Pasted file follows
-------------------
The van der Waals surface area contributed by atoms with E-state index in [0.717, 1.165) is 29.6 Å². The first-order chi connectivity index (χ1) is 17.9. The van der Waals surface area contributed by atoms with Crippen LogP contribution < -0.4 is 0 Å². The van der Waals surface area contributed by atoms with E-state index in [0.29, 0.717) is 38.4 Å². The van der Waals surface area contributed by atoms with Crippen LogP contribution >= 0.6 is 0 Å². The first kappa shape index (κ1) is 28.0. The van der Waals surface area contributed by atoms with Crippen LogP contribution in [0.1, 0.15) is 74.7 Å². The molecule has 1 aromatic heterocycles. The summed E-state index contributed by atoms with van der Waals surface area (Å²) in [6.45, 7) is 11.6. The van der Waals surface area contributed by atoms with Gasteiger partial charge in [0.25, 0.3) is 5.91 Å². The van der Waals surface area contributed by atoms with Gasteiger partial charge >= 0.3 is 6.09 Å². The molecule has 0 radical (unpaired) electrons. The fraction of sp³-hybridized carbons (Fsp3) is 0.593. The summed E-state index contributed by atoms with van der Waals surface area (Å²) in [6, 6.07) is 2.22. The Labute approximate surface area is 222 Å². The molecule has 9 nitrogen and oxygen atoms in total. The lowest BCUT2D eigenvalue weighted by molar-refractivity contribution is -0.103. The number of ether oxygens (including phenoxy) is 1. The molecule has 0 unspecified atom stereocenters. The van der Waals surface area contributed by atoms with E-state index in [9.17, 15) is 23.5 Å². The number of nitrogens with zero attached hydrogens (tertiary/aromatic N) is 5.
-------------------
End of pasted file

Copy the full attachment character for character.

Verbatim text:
The van der Waals surface area contributed by atoms with E-state index in [0.717, 1.165) is 29.6 Å². The first-order chi connectivity index (χ1) is 17.9. The van der Waals surface area contributed by atoms with Crippen LogP contribution < -0.4 is 0 Å². The van der Waals surface area contributed by atoms with E-state index in [0.29, 0.717) is 38.4 Å². The van der Waals surface area contributed by atoms with Crippen LogP contribution >= 0.6 is 0 Å². The first kappa shape index (κ1) is 28.0. The van der Waals surface area contributed by atoms with Crippen LogP contribution in [0.1, 0.15) is 74.7 Å². The molecule has 1 aromatic heterocycles. The summed E-state index contributed by atoms with van der Waals surface area (Å²) in [6.45, 7) is 11.6. The van der Waals surface area contributed by atoms with Gasteiger partial charge in [0.25, 0.3) is 5.91 Å². The van der Waals surface area contributed by atoms with Gasteiger partial charge >= 0.3 is 6.09 Å². The molecule has 0 radical (unpaired) electrons. The fraction of sp³-hybridized carbons (Fsp3) is 0.593. The summed E-state index contributed by atoms with van der Waals surface area (Å²) in [6, 6.07) is 2.22. The Labute approximate surface area is 222 Å². The molecule has 9 nitrogen and oxygen atoms in total. The lowest BCUT2D eigenvalue weighted by molar-refractivity contribution is -0.103. The number of ether oxygens (including phenoxy) is 1. The molecule has 0 unspecified atom stereocenters. The van der Waals surface area contributed by atoms with E-state index in [9.17, 15) is 23.5 Å². The number of nitrogens with zero attached hydrogens (tertiary/aromatic N) is 5.